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Passing on your Wealth


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Ensure you are aware of the tax implications of leaving your property portfolio to your family. Before you visit a wealth manager, take a look at this checklist, compiled with Chase de Vere, to help you choose the best person to assist you, and so you know the sort of questions you need to ask.

Make a list of all of your wealth, including property you own, financial investments, pensions, life cover, cash deposits and other such as Premium Bonds.

If you have a will, secure a copy and check when it was last updated and if your circumstances have changed since then.


Work out your financial objectives for the wealth manager; for example, do you want income in later life? Capital lump sums? What level of risk do you wish to take? Can you afford to lose access and gift assets?


Source three potential wealth managers to give your financial objectives to.


Compare the service each wealth manager offers, including personal visits and how transparent their investments are. For example, do they reassess your investment if the ‘investors’ financial objectives change?  Do they constantly manage and monitor your investment portfolio and if so how do they do this?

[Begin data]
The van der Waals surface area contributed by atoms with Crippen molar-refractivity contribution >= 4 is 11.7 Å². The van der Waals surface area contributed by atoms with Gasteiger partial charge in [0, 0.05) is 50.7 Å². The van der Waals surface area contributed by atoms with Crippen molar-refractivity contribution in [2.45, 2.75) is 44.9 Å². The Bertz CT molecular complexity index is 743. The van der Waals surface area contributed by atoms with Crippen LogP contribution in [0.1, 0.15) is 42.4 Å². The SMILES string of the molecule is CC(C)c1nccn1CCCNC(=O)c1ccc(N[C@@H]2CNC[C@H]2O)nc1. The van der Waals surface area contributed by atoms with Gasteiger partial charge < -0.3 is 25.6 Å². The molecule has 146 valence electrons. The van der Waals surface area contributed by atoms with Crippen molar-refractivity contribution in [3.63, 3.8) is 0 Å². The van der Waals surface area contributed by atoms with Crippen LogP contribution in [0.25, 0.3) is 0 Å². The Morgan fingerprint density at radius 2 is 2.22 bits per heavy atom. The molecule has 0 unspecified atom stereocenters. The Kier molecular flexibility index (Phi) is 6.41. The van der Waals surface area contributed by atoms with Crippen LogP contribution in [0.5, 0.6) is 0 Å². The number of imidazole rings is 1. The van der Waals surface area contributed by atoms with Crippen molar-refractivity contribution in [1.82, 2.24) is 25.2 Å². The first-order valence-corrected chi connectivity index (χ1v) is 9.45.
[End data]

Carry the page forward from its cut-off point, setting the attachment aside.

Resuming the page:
Ensure you have a wealth manager who provides holistic independent advice, understands all types of assets and how they behave on life and death.

Ensure your chosen wealth manager completes a detailed financial audit of your affairs.

Make sure your wealth manager is not simply going to carry out an instruction you give but advise on and discuss all issues including the difficult ones with you. Go through the wealth manager’s proposals in detail and make sure you are happy with their recommendations, discuss what changes you would like and items you are nervous about.

Check the wealth manager will instruct a suitably qualified trust and estate planning solicitor to create and keep your will up to date as your wealth or circumstances change.

If you have property assets, make sure your finances and wealth are in order so your children and family receive as much of your wealth as possible, more so understanding the way in which your property ownership is structured.

If you own property, ensure you keep a check on the estimated value; this will help with assessing capital gains tax and inheritance tax. This will assist in creating better documents such as a will and ideas on how the assets should be managed.

Understand who will receive your wealth and how much of your wealth you would like to go to them, at what age and their relationship to you.

Decide if you want your assets to be protected against third party claims such as bankruptcy, divorce, local authority means testing when passing your wealth to a spouse, children or grandchildren.

Understand what lifetime gifts you can make to reduce the value of your estate for inheritance tax purposes and the potential consequences of making gifts. 

All our information is brought to you by Kate Faulkner, author of
Which? Property books and one of the UK's top property experts.
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